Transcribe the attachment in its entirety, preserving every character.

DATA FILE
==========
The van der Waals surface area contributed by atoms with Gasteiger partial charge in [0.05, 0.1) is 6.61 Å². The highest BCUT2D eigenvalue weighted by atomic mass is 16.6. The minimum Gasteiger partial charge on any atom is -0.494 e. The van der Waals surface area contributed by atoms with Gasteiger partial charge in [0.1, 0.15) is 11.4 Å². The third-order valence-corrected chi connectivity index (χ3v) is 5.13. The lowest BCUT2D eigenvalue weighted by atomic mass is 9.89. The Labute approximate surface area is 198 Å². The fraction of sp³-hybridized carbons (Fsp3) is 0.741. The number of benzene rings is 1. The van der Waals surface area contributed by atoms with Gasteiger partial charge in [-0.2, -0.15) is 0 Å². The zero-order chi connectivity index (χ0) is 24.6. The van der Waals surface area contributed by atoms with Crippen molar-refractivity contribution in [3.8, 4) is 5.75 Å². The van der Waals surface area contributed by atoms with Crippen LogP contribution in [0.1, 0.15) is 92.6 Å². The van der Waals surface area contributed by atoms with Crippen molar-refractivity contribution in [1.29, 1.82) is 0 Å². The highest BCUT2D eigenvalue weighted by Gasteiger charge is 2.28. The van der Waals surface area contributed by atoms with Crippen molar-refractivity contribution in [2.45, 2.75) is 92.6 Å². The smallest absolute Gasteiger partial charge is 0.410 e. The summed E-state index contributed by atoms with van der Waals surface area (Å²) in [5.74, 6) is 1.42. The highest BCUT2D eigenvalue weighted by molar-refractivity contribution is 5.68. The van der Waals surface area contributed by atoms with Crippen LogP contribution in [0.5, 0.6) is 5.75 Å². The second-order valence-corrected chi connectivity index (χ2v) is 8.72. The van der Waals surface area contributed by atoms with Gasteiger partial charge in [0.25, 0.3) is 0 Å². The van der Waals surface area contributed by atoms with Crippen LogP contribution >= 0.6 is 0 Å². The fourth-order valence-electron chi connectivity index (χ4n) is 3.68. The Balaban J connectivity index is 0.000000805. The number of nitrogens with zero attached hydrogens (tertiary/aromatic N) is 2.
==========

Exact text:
The van der Waals surface area contributed by atoms with Gasteiger partial charge in [0.05, 0.1) is 6.61 Å². The highest BCUT2D eigenvalue weighted by atomic mass is 16.6. The minimum Gasteiger partial charge on any atom is -0.494 e. The van der Waals surface area contributed by atoms with Gasteiger partial charge in [0.1, 0.15) is 11.4 Å². The third-order valence-corrected chi connectivity index (χ3v) is 5.13. The lowest BCUT2D eigenvalue weighted by atomic mass is 9.89. The Labute approximate surface area is 198 Å². The fraction of sp³-hybridized carbons (Fsp3) is 0.741. The number of benzene rings is 1. The van der Waals surface area contributed by atoms with Gasteiger partial charge in [-0.2, -0.15) is 0 Å². The zero-order chi connectivity index (χ0) is 24.6. The van der Waals surface area contributed by atoms with Crippen molar-refractivity contribution in [3.8, 4) is 5.75 Å². The van der Waals surface area contributed by atoms with Crippen LogP contribution in [0.1, 0.15) is 92.6 Å². The van der Waals surface area contributed by atoms with Crippen molar-refractivity contribution in [1.29, 1.82) is 0 Å². The highest BCUT2D eigenvalue weighted by Gasteiger charge is 2.28. The van der Waals surface area contributed by atoms with Crippen molar-refractivity contribution in [2.45, 2.75) is 92.6 Å². The smallest absolute Gasteiger partial charge is 0.410 e. The summed E-state index contributed by atoms with van der Waals surface area (Å²) in [5.74, 6) is 1.42. The highest BCUT2D eigenvalue weighted by molar-refractivity contribution is 5.68. The van der Waals surface area contributed by atoms with Crippen LogP contribution in [0.5, 0.6) is 5.75 Å². The second-order valence-corrected chi connectivity index (χ2v) is 8.72. The van der Waals surface area contributed by atoms with Gasteiger partial charge in [0.25, 0.3) is 0 Å². The van der Waals surface area contributed by atoms with Crippen LogP contribution >= 0.6 is 0 Å². The fourth-order valence-electron chi connectivity index (χ4n) is 3.68. The Balaban J connectivity index is 0.000000805. The number of nitrogens with zero attached hydrogens (tertiary/aromatic N) is 2.